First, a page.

CHAPTER IV
TRIAL AND FULFILMENT (VIENNA, 1868-96)

THE history of Bruckner's life in its final period is embodied in the history of his symphonies. His personal life settled down, after the passing excitements of the transfer from the provinces to the capital, to a rather rigid routine of academic and scholastic duties. Their scope, variety and emoluments form a telling contrast to the modest appointments at Linz. Yet, Bruckner was never satisfied and tried more than once to obtain a post abroad. He continued to complain bitterly of his financial position, which was affected by the expense incurred by the copying and performing of his manuscript symphonies. Bruckner never received any fees for his compositions, and was able to publish them only by degrees in the last decade of his life, supported by the Emperor of Austria, the Austrian Government and the King of Bavaria, and with the help of donations collected by his friends and disciples. It may have been partly due to this comparative financial insecurity that he was driven to struggle for public recognition on a larger scale. His tenacious striving for a lecturership at the University of Vienna, as well as his constant endeavours to obtain an honorary doctor's degree from any academic body may have been prompted largely by financial considerations.1 However, these efforts may also have been a naïve expression of his lifelong desire for intellectual distinction.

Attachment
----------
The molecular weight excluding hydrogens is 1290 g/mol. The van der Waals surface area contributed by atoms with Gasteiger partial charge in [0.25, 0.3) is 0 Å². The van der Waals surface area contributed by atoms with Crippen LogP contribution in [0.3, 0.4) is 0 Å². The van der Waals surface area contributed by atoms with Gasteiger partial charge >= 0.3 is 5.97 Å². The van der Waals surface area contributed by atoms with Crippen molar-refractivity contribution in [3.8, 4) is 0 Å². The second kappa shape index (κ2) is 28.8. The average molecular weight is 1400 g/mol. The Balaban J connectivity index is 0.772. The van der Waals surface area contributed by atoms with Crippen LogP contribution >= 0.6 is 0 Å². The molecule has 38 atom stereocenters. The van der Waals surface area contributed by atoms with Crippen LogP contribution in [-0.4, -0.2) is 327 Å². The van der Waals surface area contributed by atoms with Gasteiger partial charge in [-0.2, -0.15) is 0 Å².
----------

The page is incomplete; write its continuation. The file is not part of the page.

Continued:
When Bruckner took up his appointment on 1st October 1868 his professional and financial position seemed secure enough. As Sechter's official successor he became professor of thorough-bass, counterpoint and organ at the conservatory (under Hellmesberger's

____________________
1
In the early 1880s Bruckner tried repeatedly to obtain a Mus.D. degree from British and American universities. The strange affairs in connection with his appetite for academic titles are amusingly described by F. Klose (see Bibliography), pp. 114 ff.

-17-

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